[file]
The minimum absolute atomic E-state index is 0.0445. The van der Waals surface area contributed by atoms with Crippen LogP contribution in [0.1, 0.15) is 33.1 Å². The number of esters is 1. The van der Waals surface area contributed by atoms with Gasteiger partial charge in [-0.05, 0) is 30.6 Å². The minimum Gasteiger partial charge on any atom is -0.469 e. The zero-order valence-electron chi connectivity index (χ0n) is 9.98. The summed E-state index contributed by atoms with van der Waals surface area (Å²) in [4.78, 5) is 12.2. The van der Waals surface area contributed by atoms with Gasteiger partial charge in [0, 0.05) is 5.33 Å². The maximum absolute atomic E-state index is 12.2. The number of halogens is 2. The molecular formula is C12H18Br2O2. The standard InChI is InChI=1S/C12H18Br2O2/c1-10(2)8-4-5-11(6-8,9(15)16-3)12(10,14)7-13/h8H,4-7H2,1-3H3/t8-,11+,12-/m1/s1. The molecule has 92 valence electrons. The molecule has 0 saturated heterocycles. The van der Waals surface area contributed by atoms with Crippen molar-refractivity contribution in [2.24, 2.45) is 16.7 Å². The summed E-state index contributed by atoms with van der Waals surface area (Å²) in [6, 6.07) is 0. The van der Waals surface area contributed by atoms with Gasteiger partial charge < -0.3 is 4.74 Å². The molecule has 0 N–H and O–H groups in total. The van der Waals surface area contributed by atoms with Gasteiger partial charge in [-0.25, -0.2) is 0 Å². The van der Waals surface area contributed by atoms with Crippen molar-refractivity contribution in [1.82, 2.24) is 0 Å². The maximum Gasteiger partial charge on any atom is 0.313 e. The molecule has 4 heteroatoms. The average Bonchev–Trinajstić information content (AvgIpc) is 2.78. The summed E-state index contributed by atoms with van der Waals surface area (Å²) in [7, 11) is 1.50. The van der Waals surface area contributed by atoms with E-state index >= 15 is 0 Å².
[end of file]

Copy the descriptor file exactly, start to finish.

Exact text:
The minimum absolute atomic E-state index is 0.0445. The van der Waals surface area contributed by atoms with Crippen LogP contribution in [0.1, 0.15) is 33.1 Å². The number of esters is 1. The van der Waals surface area contributed by atoms with Gasteiger partial charge in [-0.05, 0) is 30.6 Å². The minimum Gasteiger partial charge on any atom is -0.469 e. The zero-order valence-electron chi connectivity index (χ0n) is 9.98. The summed E-state index contributed by atoms with van der Waals surface area (Å²) in [4.78, 5) is 12.2. The van der Waals surface area contributed by atoms with Gasteiger partial charge in [0, 0.05) is 5.33 Å². The maximum absolute atomic E-state index is 12.2. The number of halogens is 2. The molecular formula is C12H18Br2O2. The standard InChI is InChI=1S/C12H18Br2O2/c1-10(2)8-4-5-11(6-8,9(15)16-3)12(10,14)7-13/h8H,4-7H2,1-3H3/t8-,11+,12-/m1/s1. The molecule has 92 valence electrons. The molecule has 0 saturated heterocycles. The van der Waals surface area contributed by atoms with Crippen molar-refractivity contribution in [2.24, 2.45) is 16.7 Å². The summed E-state index contributed by atoms with van der Waals surface area (Å²) in [6, 6.07) is 0. The van der Waals surface area contributed by atoms with Gasteiger partial charge < -0.3 is 4.74 Å². The molecule has 0 N–H and O–H groups in total. The van der Waals surface area contributed by atoms with Gasteiger partial charge in [-0.25, -0.2) is 0 Å². The van der Waals surface area contributed by atoms with Crippen molar-refractivity contribution in [1.82, 2.24) is 0 Å². The maximum Gasteiger partial charge on any atom is 0.313 e. The molecule has 4 heteroatoms. The average Bonchev–Trinajstić information content (AvgIpc) is 2.78. The summed E-state index contributed by atoms with van der Waals surface area (Å²) in [7, 11) is 1.50. The van der Waals surface area contributed by atoms with E-state index >= 15 is 0 Å².